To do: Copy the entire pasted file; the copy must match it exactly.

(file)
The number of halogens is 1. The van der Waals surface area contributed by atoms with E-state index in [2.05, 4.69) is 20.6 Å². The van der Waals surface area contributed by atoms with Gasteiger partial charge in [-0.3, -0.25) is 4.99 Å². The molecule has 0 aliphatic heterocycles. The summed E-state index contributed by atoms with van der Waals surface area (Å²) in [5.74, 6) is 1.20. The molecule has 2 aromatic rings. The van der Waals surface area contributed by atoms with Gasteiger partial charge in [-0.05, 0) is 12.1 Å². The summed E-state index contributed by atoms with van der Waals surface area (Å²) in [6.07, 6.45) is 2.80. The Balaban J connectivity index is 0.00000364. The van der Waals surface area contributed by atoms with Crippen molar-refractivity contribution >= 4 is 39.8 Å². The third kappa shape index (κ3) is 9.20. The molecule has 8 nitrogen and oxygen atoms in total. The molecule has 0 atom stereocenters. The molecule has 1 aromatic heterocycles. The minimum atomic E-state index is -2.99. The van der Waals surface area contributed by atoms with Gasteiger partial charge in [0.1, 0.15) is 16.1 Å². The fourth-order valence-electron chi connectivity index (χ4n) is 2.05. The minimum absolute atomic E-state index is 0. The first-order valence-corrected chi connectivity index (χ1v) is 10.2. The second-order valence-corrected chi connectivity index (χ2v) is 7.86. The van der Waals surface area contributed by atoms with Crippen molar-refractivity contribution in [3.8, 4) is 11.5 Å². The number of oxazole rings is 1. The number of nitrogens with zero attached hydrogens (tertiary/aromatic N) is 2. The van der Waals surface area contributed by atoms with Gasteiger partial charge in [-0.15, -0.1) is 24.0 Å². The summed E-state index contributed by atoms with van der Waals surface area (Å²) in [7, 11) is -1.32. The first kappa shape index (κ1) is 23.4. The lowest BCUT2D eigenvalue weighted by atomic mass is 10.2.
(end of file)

The number of halogens is 1. The van der Waals surface area contributed by atoms with E-state index in [2.05, 4.69) is 20.6 Å². The van der Waals surface area contributed by atoms with Gasteiger partial charge in [-0.3, -0.25) is 4.99 Å². The molecule has 0 aliphatic heterocycles. The summed E-state index contributed by atoms with van der Waals surface area (Å²) in [5.74, 6) is 1.20. The molecule has 2 aromatic rings. The van der Waals surface area contributed by atoms with Gasteiger partial charge in [-0.05, 0) is 12.1 Å². The summed E-state index contributed by atoms with van der Waals surface area (Å²) in [6.07, 6.45) is 2.80. The Balaban J connectivity index is 0.00000364. The van der Waals surface area contributed by atoms with Crippen molar-refractivity contribution >= 4 is 39.8 Å². The third kappa shape index (κ3) is 9.20. The molecule has 8 nitrogen and oxygen atoms in total. The molecule has 0 atom stereocenters. The molecule has 1 aromatic heterocycles. The minimum atomic E-state index is -2.99. The van der Waals surface area contributed by atoms with Gasteiger partial charge in [0.1, 0.15) is 16.1 Å². The fourth-order valence-electron chi connectivity index (χ4n) is 2.05. The minimum absolute atomic E-state index is 0. The first-order valence-corrected chi connectivity index (χ1v) is 10.2. The second-order valence-corrected chi connectivity index (χ2v) is 7.86. The van der Waals surface area contributed by atoms with Crippen molar-refractivity contribution in [3.8, 4) is 11.5 Å². The number of oxazole rings is 1. The number of nitrogens with zero attached hydrogens (tertiary/aromatic N) is 2. The van der Waals surface area contributed by atoms with Gasteiger partial charge in [-0.15, -0.1) is 24.0 Å². The summed E-state index contributed by atoms with van der Waals surface area (Å²) in [7, 11) is -1.32. The first kappa shape index (κ1) is 23.4. The lowest BCUT2D eigenvalue weighted by atomic mass is 10.2.